These days, direct-to-consumer e-commerce is a growing practice among designers.
Whether someone’s a small designer trying to make a name for themselves or a legacy retailer in the apparel business for nearly a century and a half, reaching the consumer is the name of the game. And these days, direct-to-consumer e-commerce is a growing practice among designers.
“Our catalogs don’t generate the same amount of response they used to, so we had to invest more in online media,” says Richard Lowe, international creative director for the 148-year-old Spiegel, whose catalog business allowed it to become the grandfather of direct-to-consumer retailing.
UsTrendy’s Sam Sisakhti founded the company of 15,000 indie designers back in 2008 after four days in a corporate finance job. “I had close friends that were so talented, but there are only so many small spots out there to sell to — and not everyone has the capital to open a brick and mortar store.”ADVERTISING
Meanwhile, Tallulah’s Designs, based in Birmingham, AL, was in business for a year-and-a-half before it offered online shopping last October from its own website.
“We started out selling to a store in Birmingham and another in New Orleans,” says designer and founder Heather Williams. “We developed our line and our contacts there, and they gave us excellent feedback and the encouragement to expand with an online presence.”
While the design/retail business model might be intimidating, that direct line to consumers is enticing. After all, (71%) of shoppers browse the Internet for clothes, up from 66% in 2011, according to the Cotton Incorporated Lifestyle Monitor™ Survey. Consumers still shop in-store more often — about two times per month versus once a month buying online. But they spend about 109 minutes shopping for apparel online, compared to 96 minutes in-store.
“Our site today is really 90% of our core identity,” Lowe says. “We went live on the Internet in 1994 and were the first large retailer to do so. But online, it’s always about being the most technologically advanced. We’ve gone through quite a change in the last six months.”
These days, the 28-year-old Lowe says Spiegel is “fully loaded” on social media. “We’re on Facebook, Twitter and we have a huge Pinterest page. I’ve taken 360-degree videos of the outfits so people can see the true fit. And these videos are all available on Pinterest, Facebook and our website.”
Spiegel is also going after the 2-to-5 million followers of 40 of fashion’s most elite bloggers. “We’re doing a hard push with them to get to their demographics. We’re going to send them product and challenge them to put my quality against any other label out there — and then let them talk about it.”
Social media and blogs that have a major following can be very influential — especially in an age when the notion of online “friendship” and “followers” is very fluid, and strong relationships can be formed without the parties ever formally meeting.
Among consumers, more than half (53% — up significantly from 46% in 2010) say friends are “most likely” to influence them to buy new apparel, followed by relatives (21%) and magazines (20%), the Monitor finds. Consumers ages 13-to-24 (74%) are significantly more likely than older shoppers (47%) to say friends are most likely to influence them.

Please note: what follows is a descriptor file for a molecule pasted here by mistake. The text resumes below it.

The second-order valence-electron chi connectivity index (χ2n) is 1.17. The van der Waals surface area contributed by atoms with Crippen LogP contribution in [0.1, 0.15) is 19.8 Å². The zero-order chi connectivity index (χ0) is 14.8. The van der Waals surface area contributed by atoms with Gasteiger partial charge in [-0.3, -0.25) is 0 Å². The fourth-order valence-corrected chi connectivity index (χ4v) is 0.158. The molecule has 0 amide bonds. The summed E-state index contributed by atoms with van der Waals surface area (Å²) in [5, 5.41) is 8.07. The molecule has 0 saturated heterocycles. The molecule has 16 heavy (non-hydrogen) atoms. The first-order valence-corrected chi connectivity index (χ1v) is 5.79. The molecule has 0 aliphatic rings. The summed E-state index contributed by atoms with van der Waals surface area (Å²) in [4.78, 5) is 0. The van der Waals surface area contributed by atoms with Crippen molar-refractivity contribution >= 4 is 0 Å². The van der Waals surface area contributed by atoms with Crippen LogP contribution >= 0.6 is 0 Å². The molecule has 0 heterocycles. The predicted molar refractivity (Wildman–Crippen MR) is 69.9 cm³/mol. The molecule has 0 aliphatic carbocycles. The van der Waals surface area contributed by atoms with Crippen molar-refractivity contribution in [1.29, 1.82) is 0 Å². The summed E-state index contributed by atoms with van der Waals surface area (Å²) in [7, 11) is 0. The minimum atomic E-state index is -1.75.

“I don’t believe in pop up ads anymore,” Lowe says. “Today, people don’t care that there’s an ad telling them what to buy. They care that their friend wore it and posted what they like about it. They trust someone they know.”
For the novice designer, handling social media, courting traditional press and actually designing new apparel could seem daunting. That is where UsTrendy steps in to help the indie newcomer.
“We can reach the consumer directly online through the one million unique visitors we get on our site each month,” Sisakhti says. “For the consumer, we’re offering the rarity and exclusivity of so many designers, many of whom are only selling through us. Often, items can be personalized — so the bust can be this, the waist can be that, or they can change out the color or fabric options.”
UsTrendy also may provide capital, as well as offer advice and connections, and help with product description lines and photo shoots.
This type of support is important toward driving sales, especially as 30% of consumers cite the Internet as a source of apparel ideas, according to the Monitor.
Tallulah’s Designs’ Williams worked in retail before starting her line. Still, the new business has her wearing many different hats.
“When I sell wholesale, I sell to the stores and I’m done,” Williams says. “They market to the customer and worry about returns, exchanges and store credits. Online, you become the retailer. I have to dedicate time to be there for my customer. I spend three hours a day on emails, filling orders, helping with sizing and things like that.
“But I also have complete control of my brand,” Williams continues. “I also won’t run out of selling space like I would with a brick and mortar storefront. The possibilities for growth are endless. Online, you get to cultivate and curate your own space, and that’s wonderful.”
This article is one in a series that appears weekly on WWD.com. The data contained are based on findings from the Cotton Incorporated Lifestyle Monitor™ Survey, a consumer attitudinal study, as well as upon other of the company’s industrial indicators, including its Retail Monitor and Supply Chain Insights analyses. Additional relevant information can be found at CottonLifestyleMonitor.com.